Wednesday, September 22, 2010

Cars in Yards: Hunting a 1967 Camaro in kudzu

Buy a classic car – trapped in a kudzu prison.
Find the '67 Camaro in the kudzu?I asked the question, already knowing the answer. "Not yet," said fellow gear head, Ron Kidd, who was waist-deep in kudzu vines. Armed with a machete, floppy hat and camera, Kidd led his friend Anthony and me, on an expedition to uncover some cars for sale just west of Birmingham, Alabama. The cars, which have been sitting for a decade, are part of an ongoing estate sale. "No one could imagine what we are seeing," said Kidd.  

Uncovering this '72 Gran Torino was a challenge despite the kudzu being sprayed with weed killer.
Selling them all
The seller, Johnny Baker, doesn't know what cars are hiding under the leaves. Baker, a retirement-age fellow, is the executor of his sister's estate. Her husband, James Ray, died several years prior and left a large assortment of automobiles. Ray, a mechanic by trade, acquired a lot of cars over the years.  Fords were obviously his favorite make. Baker introduced himself with a firm, ham-fisted handshake. "See what you can find," Baker said. He had an inventory list of more than 40 cars that his brother-in-law owned. "I don't know where the 1967 Camaro is at," Baker replied, when prodded about its whereabouts. "I don't even know where to begin to look for it."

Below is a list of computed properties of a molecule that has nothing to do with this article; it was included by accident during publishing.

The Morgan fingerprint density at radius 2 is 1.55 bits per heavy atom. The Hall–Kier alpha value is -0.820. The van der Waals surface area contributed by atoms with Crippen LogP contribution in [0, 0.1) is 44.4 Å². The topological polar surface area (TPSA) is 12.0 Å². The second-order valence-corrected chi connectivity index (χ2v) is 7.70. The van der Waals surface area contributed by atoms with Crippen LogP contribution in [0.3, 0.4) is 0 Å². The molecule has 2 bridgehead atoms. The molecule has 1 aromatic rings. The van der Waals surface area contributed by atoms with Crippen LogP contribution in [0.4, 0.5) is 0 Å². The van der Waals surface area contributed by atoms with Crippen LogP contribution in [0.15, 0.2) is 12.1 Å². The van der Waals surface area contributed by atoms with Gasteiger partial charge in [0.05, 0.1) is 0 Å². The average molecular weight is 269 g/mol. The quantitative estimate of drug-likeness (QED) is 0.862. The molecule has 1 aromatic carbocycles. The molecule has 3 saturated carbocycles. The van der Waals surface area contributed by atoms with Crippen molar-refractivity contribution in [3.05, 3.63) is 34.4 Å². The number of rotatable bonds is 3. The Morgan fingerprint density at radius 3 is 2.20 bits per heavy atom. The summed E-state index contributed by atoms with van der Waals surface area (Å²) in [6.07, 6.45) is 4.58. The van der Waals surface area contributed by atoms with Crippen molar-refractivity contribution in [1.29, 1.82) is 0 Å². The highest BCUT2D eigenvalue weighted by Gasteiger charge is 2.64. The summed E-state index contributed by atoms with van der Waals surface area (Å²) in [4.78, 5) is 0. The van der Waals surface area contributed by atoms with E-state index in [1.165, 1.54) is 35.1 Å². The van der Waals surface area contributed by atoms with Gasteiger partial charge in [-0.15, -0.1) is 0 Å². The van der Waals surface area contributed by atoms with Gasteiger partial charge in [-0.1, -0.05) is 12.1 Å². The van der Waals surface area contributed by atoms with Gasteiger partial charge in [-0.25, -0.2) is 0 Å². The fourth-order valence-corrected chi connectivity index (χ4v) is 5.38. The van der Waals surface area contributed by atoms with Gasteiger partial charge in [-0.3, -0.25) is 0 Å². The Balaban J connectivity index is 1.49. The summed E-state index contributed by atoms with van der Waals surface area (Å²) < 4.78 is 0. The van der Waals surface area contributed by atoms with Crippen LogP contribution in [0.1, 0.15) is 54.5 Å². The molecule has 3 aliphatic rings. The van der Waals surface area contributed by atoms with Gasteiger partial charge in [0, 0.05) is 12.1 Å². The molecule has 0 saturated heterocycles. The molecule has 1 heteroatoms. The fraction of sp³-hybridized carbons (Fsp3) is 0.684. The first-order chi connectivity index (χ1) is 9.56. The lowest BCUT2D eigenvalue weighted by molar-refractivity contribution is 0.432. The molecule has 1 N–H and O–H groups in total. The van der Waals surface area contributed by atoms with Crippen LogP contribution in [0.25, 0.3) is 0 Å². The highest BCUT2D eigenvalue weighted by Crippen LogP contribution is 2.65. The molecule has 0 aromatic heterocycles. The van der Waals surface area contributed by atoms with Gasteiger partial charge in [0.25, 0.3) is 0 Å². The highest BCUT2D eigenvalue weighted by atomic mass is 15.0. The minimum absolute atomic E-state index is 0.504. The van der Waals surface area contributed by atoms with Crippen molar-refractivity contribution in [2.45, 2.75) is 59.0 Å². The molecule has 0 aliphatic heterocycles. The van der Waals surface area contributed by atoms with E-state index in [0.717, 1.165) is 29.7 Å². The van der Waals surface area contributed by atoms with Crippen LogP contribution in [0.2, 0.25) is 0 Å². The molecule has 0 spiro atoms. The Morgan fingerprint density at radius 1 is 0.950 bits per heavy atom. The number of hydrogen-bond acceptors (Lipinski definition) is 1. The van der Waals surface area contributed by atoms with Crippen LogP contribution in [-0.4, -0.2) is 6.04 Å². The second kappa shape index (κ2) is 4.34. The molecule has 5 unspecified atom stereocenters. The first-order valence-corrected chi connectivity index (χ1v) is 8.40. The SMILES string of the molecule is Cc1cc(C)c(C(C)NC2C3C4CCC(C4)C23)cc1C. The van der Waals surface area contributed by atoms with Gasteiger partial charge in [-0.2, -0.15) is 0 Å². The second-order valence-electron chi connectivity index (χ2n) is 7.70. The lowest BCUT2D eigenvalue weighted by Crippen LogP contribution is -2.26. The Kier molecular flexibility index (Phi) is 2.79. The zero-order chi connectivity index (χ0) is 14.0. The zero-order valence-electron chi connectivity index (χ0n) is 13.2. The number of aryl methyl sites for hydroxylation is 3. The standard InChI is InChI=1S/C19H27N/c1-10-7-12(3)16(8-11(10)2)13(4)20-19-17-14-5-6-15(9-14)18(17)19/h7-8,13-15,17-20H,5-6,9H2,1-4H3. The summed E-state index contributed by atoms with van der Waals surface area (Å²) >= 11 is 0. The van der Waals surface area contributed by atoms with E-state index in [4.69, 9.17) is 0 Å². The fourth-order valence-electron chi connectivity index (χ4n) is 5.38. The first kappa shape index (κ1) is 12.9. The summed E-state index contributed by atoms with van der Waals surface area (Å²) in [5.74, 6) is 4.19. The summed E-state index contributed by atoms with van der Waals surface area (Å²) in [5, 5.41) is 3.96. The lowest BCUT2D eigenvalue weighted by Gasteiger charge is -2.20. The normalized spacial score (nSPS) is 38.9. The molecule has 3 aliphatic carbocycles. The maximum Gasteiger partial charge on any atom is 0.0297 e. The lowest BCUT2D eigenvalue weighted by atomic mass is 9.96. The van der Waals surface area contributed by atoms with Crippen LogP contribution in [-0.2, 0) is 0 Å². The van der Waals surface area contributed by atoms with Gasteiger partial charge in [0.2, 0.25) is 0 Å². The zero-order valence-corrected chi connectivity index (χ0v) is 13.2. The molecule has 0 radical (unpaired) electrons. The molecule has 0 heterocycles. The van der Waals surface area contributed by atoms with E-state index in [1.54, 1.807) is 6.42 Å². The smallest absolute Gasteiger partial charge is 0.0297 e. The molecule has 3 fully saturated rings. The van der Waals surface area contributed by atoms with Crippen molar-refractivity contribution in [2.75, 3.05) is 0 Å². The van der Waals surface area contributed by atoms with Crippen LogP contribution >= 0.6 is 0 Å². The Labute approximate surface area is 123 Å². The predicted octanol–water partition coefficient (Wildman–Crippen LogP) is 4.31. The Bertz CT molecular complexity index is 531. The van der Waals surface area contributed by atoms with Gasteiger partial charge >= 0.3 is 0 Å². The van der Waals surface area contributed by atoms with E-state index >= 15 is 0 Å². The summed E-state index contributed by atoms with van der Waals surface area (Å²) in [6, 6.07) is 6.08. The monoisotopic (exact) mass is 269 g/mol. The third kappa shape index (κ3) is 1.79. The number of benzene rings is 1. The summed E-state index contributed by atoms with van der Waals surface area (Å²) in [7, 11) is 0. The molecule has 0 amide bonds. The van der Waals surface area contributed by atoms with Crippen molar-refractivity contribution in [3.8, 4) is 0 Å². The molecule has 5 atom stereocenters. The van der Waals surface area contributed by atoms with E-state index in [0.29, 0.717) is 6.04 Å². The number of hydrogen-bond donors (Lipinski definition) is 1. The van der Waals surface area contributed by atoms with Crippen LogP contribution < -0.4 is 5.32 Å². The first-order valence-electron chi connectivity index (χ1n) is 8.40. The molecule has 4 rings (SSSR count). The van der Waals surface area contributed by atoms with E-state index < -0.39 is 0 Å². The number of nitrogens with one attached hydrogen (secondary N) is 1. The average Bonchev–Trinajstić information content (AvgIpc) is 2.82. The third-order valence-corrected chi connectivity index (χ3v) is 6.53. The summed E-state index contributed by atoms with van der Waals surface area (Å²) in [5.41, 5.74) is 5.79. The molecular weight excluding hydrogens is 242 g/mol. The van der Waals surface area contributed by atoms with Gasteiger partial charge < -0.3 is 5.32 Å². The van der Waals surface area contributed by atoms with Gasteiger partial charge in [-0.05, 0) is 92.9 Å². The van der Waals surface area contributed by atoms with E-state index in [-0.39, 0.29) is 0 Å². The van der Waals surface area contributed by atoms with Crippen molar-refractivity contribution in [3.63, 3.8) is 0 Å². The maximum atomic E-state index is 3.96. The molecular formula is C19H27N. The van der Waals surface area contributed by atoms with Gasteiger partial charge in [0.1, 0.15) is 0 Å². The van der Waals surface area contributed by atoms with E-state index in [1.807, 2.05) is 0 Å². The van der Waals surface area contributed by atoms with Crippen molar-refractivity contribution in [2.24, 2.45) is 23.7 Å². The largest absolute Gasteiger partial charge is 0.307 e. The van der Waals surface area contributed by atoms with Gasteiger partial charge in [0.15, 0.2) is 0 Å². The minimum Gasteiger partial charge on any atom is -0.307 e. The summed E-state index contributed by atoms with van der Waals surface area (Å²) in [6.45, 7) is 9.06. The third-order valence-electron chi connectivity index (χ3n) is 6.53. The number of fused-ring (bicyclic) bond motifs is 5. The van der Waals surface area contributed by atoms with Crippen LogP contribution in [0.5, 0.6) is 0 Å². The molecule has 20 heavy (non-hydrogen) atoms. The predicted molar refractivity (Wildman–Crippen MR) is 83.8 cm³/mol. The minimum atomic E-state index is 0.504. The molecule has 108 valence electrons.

This 1972 Ford Gran Torino - hauled away by a junkyard for $400.
The search is on
Our search and rescue mission started by uncovering a green '72 Gran Torino that looked pretty decent. But the allure of finding a dream car in the weeds was too much. We headed into the thick mounds of leaves, aching to find something better. "Some of the cars, he pushed down the hill and covered with dirt," Baker said. We wanted to find some classics but the kudzu thoroughly blanketed the dry docked land yachts, leaving no path to maneuver through the clusters of mostly 4-door Mopars, Fords and GM vehicles. We resorted to walking on top of the cars, not knowing what was under our feet. To find out what kind of car we were standing on top of, we had to hack away at briars and the complex maze of vines. 
Ron Kidd ready to battle the kudzu and find a classic car.


Kudzu damages cars, team grows weary
Layers of dirt from years of decaying leaves covered roofs, hoods and decklids on top of the cars. The moisture-rich, natural compost piles caused the horizontal surfaces of most of the otherwise complete cars to rust. The 95-degree heat and frustration of fruitless bushwhacking wilted our enthusiasm.

Seen an AMC station wagon lately?

Junkyard buyer beats tire kickers
By the time we emerged from the brush, Baker had struck a deal with a local junkyard to buy 10 cars and haul them away. "A lot of guys have come out here and kicked tires and climbed around. I'm ready to sell, and this guy is ready to deal," said Baker. Ouch! The green '72 Gran Torino we uncovered was destined for a junkyard that deals in older parts. I wish I had jumped on that one for the $400 selling price. More than a dozen cars remain. Maybe I can still find that '67 Camaro when the kudzu dies this winter?

1967 Lincoln Continental, $1,000 gets it.
It that a VW bug and Karmann-Ghia tucked beneath a blanket of kudzu?
1960 Buick 4-door at the edge of the kudzu forest.
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